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Dorothy Height: Paying Tribute to A Living Legend
By Deardra Shuler

Dorothy Height sat in a front row seat the night Tony Award winning director George Faison featured “If This Hat Could Talk: The Untold Stories of Dorothy Height” at the Apollo Theatre. The musical, based upon her best selling memoirs Open Wide The Freedom Gates, depicts the story of Ms. Height’s life and Civil Rights career. The heartwarming play gives an historical accounting and portrayal of the civil rights era and salutes the brave men and women who supported it. Some who even lost their lives defending it in an effort to obtain freedom for all Americans.

The play stars Broadway veteran and six time Audelco Award winner, Ebony Jo-Ann as Mary McLeod Bethune and recording artist Margaret Bell as Dorothy Height. Julia Garrison portrays young Height.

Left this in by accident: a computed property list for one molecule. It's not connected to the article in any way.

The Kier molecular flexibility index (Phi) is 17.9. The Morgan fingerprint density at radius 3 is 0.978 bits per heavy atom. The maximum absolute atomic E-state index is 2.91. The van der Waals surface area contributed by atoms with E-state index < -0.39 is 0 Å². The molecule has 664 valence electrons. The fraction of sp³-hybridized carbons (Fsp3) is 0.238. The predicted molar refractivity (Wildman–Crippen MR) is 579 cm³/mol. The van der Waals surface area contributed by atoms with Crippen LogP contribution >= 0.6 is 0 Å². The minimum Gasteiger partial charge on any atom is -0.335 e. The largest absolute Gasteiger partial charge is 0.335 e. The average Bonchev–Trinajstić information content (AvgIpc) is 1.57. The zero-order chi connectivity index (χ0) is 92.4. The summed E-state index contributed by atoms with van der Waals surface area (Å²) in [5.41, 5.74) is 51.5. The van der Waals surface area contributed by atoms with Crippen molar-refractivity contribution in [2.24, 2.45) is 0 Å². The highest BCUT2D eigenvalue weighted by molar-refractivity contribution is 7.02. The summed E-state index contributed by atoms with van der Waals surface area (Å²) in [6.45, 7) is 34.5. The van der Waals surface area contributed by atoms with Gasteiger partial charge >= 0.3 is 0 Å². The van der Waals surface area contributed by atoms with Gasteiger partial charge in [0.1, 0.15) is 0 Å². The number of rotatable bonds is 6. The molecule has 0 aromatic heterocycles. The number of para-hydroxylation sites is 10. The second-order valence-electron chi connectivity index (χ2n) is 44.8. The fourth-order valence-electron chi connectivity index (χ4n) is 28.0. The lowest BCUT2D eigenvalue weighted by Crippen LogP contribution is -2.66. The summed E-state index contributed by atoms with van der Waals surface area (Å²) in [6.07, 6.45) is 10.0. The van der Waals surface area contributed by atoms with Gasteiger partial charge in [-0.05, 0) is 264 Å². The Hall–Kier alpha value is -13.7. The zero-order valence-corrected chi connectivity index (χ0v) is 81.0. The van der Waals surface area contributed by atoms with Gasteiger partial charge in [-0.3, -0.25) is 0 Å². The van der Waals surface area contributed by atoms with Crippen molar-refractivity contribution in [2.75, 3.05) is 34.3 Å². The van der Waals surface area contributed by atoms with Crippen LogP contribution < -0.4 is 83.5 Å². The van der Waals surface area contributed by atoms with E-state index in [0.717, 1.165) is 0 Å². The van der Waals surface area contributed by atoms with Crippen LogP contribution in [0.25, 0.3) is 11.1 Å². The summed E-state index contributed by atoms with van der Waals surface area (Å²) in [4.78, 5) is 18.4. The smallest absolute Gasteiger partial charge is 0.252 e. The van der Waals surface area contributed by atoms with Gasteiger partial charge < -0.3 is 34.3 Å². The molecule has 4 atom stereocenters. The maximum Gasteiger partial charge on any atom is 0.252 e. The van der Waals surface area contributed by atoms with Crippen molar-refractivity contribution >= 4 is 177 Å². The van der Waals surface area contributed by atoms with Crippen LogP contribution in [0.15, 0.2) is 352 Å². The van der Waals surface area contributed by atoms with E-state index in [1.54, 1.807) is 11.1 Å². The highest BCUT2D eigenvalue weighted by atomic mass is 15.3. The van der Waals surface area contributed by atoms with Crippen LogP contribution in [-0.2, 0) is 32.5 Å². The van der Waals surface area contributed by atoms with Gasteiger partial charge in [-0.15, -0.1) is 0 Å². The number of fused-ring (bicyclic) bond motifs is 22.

Dorothy Height, the President Emeriti, of the National Negro Women Council, oftentimes was the only visible woman and female spokesperson within the male dominated Civil Rights Movement. She represented a vast number of unseen women who played a large role behind the scenes during the Civil Rights era. Women such as Mary McLeod Bethune, Eleanor Roosevelt, Fannie Lou Hamer, Myrlie Evans, Coretta Scott King, Josephine Baker, Rosa Parks and Lena Horne. Though the aforementioned women acquired fame there were many non famous heroines who fought in the civil rights trenches just as bravely as men. Among the men of prominence that made up the leadership group within the Civil Rights Movement were Dr. Martin Luther King, Whitney Young, Roy Wilkins, A. Philip Randolph, James Farmer, Adam Clayton Powell, Jr., John Lewis, et al. At times, according to the play, a few of these men occasionally held onto some rather misogynistic view points.